How old were those chaps? The protective fibers can get weakened if they have been oil or fuel soaked (washing them before they have sat in that oil/fuel-soaked condition for an extended period will help preserve their life).

Also, once you have cut the protective fibers, they should be replaced: that cut doesn't just mean you are not protected in that specific spot. You are not well-protected for a significant distance on either side of the cut - for more than a foot on either side of a significant cut in the fibers. The protection is not because the fibers are "cut-proof": the protection relies on having long, unbroken fibers that get pulled out and clog the saw, eventually stalling it. The idea is that the clogging/stalling happens before the saw has done too much damage.
 

John_Mc

Elite Member
Joined
Aug 11, 2001
Messages
3,063
Location
Monkton, Vermont
Tractor
NH TC33D Modified with belly pan, limb risers & FOPS for work in the woods

Best to check with the individual training organizations, since the national GOL site does not include much about their individual franchises' upcoming training classes.

For example: Northeast Woodland Training (in VT/NH) has their course calendar here

The training franchises in other areas may have their own web sites, or you can email them at the contact info provided at that GOL- USA site Garandman linked.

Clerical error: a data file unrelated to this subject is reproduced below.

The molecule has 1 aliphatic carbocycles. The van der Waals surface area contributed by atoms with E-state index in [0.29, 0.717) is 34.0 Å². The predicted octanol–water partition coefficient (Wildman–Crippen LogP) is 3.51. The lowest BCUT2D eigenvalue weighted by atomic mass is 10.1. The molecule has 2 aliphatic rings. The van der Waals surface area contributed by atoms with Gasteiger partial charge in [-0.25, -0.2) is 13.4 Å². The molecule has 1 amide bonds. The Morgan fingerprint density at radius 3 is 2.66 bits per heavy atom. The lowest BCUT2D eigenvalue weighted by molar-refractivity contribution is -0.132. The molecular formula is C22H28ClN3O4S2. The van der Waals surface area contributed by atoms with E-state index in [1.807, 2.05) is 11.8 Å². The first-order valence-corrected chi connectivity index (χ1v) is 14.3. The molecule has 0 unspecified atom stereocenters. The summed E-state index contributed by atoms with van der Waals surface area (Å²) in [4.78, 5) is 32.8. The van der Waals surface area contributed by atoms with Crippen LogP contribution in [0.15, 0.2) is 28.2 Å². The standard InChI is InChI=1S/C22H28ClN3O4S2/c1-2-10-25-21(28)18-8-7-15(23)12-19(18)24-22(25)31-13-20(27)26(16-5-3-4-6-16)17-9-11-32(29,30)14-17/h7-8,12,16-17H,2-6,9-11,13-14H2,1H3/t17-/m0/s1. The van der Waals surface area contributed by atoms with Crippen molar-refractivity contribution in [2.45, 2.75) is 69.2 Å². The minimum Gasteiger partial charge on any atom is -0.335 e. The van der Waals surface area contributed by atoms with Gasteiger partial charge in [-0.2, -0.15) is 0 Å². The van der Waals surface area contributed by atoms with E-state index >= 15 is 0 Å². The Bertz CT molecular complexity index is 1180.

John_Mc

Elite Member
Joined
Aug 11, 2001
Messages
3,063
Location
Monkton, Vermont
Tractor
NH TC33D Modified with belly pan, limb risers & FOPS for work in the woods
Husqvarna has a few good instructional videos. If you search for "Husqvarna instructional chainsaw video" you'll find some good ones.

Linked to the Husqvarna instructional YouTube series in post #17
 

jd2130

Member
Joined
Apr 27, 2019
Messages
43
Location
Ontario
Tractor
John Deere 2130, kioti ck25, Craftsman YT3000
Linked to the Husqvarna instructional YouTube series in post #17

Sorry John_Mc, I wasn't trying to over post you. I'm new here and still learning the ropes. I don't know much about tractors but I do know about chainsaws, so I was trying to provide the tiny bit of useful wisdom I have on this site.
 

KennyG

Elite Member
Joined
Jan 13, 2011
Messages
3,636
Location
SW Michigan
Tractor
John Deere 2320
30+ years of using a chainsaw and never a scratch or a close call. One of my characteristics is caution/cowardice.
 

Garandman

Elite Member
Joined
Aug 3, 2014
Messages
3,104
Location
Mount Sunapee NH / Dorchester, MA
Tractor
Kubota L3200 HST
30+ years of using a chainsaw and never a scratch or a close call. One of my characteristics is caution/cowardice.
At Army jump school they tell you, “A scared man is a careful man, and if you’re not scared jumping out of an airplane at night, you’re crazy.”

The statistics are sobering. 36,000 chainsaw injuries per year requiring hospital visits, and the average number of stitches is 100.